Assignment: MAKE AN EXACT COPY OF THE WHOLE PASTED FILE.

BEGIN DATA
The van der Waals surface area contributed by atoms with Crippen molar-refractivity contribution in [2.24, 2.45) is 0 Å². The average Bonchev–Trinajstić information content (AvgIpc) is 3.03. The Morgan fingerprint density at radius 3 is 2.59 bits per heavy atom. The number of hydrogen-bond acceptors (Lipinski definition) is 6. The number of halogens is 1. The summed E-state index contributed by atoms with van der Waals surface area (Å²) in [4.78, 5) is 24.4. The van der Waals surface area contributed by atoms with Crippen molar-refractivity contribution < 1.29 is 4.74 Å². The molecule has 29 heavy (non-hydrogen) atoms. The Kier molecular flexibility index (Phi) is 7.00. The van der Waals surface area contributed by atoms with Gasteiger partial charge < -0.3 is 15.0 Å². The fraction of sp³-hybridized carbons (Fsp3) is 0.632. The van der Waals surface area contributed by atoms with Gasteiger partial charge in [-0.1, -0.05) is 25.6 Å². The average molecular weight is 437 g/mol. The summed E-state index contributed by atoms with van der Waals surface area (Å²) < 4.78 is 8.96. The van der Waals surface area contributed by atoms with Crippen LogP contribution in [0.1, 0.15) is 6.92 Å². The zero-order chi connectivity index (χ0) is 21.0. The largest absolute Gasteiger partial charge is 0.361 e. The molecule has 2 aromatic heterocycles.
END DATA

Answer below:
The van der Waals surface area contributed by atoms with Crippen molar-refractivity contribution in [2.24, 2.45) is 0 Å². The average Bonchev–Trinajstić information content (AvgIpc) is 3.03. The Morgan fingerprint density at radius 3 is 2.59 bits per heavy atom. The number of hydrogen-bond acceptors (Lipinski definition) is 6. The number of halogens is 1. The summed E-state index contributed by atoms with van der Waals surface area (Å²) in [4.78, 5) is 24.4. The van der Waals surface area contributed by atoms with Crippen molar-refractivity contribution < 1.29 is 4.74 Å². The molecule has 29 heavy (non-hydrogen) atoms. The Kier molecular flexibility index (Phi) is 7.00. The van der Waals surface area contributed by atoms with Gasteiger partial charge < -0.3 is 15.0 Å². The fraction of sp³-hybridized carbons (Fsp3) is 0.632. The van der Waals surface area contributed by atoms with Gasteiger partial charge in [-0.1, -0.05) is 25.6 Å². The average molecular weight is 437 g/mol. The summed E-state index contributed by atoms with van der Waals surface area (Å²) < 4.78 is 8.96. The van der Waals surface area contributed by atoms with Crippen LogP contribution in [0.1, 0.15) is 6.92 Å². The zero-order chi connectivity index (χ0) is 21.0. The largest absolute Gasteiger partial charge is 0.361 e. The molecule has 2 aromatic heterocycles.